It took almost four decades for critics to come around to Rush. But their fans figured it out a long time ago: The Canadian trio is all kinds of awesome. It did take a few years for the band to find its footing. But on 1976’s ‘2112’ they achieved a well-honed balance of sci-fi storytelling, complicated song structures and massive heaviness. This didn’t always sit well with critics, who found their music and, especially, lyrics pretentious and heavy-handed. Rush lightened up a bit on 1980’s ‘Permanent Waves’ and the 1981 milestone ‘Moving Pictures’ (which includes the band’s best-ever set of songs) and spent the next 20 years recording and touring for a dedicated and seemingly never-subsiding fan base. By the 2010s, thanks to a well-earned documentary, Rush won over even the harshest critics and earned a spot in the Rock and Roll of Fame.
Geddy Lee and Alex Lifeson Hilariously Launch New Rush-Themed Ale
They're collaborating with Toronto-based Henderson Brewing.
Watch Primus Kick Off Rush Tribute Tour: Set List and Videos
Band debuts full-album live version of classic 1977 LP, 'A Farewell to Kings.'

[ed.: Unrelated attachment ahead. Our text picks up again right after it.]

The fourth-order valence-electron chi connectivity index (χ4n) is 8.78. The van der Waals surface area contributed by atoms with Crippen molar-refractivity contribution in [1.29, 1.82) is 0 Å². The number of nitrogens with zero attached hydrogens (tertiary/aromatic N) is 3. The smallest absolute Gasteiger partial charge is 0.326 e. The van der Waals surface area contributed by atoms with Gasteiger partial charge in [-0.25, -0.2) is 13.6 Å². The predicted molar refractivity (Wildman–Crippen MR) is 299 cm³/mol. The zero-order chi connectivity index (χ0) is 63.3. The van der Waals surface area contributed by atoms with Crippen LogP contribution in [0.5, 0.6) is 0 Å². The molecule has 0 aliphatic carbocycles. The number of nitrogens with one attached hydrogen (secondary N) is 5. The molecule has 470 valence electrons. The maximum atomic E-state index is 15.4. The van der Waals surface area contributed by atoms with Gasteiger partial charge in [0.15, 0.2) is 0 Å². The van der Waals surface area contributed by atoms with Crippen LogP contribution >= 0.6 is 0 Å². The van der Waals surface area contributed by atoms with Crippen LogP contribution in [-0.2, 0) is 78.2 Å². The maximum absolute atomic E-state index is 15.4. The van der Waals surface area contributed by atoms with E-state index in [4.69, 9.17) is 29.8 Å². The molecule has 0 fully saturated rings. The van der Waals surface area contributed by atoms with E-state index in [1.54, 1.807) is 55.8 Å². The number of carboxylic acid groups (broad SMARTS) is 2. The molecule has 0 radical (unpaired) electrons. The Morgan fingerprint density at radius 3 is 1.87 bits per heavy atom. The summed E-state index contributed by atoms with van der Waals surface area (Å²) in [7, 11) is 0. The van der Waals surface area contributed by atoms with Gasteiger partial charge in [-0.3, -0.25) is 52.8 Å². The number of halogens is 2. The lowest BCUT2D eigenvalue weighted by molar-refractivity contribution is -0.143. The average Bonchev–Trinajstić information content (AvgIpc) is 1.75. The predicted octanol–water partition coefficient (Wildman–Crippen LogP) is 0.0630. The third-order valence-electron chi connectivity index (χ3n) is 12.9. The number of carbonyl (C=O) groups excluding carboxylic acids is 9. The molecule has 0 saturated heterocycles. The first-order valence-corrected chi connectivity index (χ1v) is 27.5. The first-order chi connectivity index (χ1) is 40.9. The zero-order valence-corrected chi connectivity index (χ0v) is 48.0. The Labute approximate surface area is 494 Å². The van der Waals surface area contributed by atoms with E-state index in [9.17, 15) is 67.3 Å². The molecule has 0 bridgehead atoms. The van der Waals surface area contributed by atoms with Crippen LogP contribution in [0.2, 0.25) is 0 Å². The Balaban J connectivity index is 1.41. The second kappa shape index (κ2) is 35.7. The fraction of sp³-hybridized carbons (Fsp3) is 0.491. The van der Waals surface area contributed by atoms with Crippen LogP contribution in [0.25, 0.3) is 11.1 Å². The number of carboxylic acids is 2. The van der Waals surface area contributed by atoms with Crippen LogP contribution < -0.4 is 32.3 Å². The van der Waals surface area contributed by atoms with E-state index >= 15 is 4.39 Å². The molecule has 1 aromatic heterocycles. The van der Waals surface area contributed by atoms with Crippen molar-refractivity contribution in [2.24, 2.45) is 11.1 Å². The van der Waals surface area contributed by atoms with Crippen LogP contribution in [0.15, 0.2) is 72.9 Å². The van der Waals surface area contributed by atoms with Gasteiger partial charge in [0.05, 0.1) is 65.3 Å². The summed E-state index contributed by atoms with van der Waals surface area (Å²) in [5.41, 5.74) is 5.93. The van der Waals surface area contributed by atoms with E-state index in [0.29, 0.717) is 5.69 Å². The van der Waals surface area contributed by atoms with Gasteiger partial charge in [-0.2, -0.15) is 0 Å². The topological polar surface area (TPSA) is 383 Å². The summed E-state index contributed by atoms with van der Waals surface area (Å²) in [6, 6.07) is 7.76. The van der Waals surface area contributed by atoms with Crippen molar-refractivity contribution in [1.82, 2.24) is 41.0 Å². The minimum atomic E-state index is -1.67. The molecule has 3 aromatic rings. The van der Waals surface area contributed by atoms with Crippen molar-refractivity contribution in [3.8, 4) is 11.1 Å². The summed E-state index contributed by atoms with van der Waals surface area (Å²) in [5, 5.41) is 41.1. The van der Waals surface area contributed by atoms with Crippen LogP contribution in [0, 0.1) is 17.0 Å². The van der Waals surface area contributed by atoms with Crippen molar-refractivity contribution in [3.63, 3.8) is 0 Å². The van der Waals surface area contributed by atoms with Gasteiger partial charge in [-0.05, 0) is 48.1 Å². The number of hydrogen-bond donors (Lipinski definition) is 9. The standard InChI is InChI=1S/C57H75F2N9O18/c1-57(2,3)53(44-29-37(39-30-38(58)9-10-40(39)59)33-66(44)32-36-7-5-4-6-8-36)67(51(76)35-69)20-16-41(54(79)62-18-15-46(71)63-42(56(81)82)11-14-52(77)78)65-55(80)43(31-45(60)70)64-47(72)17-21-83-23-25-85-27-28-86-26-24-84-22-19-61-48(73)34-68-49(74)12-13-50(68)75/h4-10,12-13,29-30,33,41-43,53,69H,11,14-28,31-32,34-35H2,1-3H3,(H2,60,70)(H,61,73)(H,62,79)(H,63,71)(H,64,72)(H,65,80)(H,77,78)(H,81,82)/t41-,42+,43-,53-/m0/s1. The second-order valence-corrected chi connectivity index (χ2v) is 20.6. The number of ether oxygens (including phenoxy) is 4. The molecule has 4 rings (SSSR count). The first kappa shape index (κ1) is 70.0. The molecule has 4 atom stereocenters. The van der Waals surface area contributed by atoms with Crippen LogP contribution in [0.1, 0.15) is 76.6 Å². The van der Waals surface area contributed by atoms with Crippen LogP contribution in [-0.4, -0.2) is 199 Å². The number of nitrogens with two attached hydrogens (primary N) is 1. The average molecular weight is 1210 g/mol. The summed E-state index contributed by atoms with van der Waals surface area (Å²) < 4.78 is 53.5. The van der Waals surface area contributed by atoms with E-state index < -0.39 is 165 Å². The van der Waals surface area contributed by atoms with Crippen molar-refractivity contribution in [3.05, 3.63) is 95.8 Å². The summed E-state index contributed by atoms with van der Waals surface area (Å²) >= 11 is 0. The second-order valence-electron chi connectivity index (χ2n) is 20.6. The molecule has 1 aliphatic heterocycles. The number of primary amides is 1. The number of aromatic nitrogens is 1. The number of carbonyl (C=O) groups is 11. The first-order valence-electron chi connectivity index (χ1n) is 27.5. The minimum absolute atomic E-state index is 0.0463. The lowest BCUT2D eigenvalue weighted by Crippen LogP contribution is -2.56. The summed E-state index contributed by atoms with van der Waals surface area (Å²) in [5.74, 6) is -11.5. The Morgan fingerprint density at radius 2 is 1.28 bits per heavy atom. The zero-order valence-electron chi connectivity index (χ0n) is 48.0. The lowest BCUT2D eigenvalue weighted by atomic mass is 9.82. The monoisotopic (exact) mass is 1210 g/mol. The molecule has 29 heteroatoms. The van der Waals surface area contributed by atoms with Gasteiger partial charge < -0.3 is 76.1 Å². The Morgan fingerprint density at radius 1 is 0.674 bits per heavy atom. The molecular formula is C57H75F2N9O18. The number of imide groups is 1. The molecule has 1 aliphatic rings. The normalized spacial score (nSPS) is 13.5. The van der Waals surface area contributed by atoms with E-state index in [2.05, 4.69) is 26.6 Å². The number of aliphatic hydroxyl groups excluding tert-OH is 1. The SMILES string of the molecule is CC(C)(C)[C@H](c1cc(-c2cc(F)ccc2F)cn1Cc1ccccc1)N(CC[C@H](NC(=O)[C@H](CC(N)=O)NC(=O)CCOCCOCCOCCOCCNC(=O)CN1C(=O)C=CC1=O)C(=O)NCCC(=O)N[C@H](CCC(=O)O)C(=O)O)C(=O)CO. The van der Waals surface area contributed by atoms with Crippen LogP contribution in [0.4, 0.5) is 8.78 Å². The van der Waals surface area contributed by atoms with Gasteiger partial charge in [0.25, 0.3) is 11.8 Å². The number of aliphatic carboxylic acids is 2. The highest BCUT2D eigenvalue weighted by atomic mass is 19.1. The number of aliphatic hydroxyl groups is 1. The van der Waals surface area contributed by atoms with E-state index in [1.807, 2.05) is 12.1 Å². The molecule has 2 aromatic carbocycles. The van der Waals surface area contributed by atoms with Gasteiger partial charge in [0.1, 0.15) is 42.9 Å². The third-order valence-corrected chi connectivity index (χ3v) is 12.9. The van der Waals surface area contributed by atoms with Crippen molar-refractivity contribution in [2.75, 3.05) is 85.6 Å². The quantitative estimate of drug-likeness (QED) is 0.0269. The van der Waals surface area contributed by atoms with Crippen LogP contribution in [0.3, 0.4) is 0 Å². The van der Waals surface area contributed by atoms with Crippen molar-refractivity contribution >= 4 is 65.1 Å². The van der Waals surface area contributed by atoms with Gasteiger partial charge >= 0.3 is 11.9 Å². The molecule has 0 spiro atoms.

Primus’ Les Claypool ‘Learning’ From Rush Bassist Geddy Lee
Primus is preparing for their Rush tribute tour in the best possible way.
Watch Neil Peart's Final Recorded Drum Solo in Rush Film Teaser
Band will screen director's cut of 2019's 'Cinema Strangiato' for one-night-only event.
Alex Lifeson Says 'There's No Way Rush Will Ever Exist Again'
Band won't continue because Neil Peart "is not here to be a part of it."
Alex Lifeson Says There’s No Urgency for New Music With Geddy Lee
"He's my absolute best friend and always was. That's not going to change."
Alex Lifeson Has Recorded 10 Songs for New 'Envy of None' Project
Andy Curran of the Canadian hard-rock band Coney Hatch reveals plans for forthcoming music.
Why Alex Lifeson Got Kicked Out of a Music Store Every Week
Rush guitarist was once a regular presence at Long & McQuade in Toronto.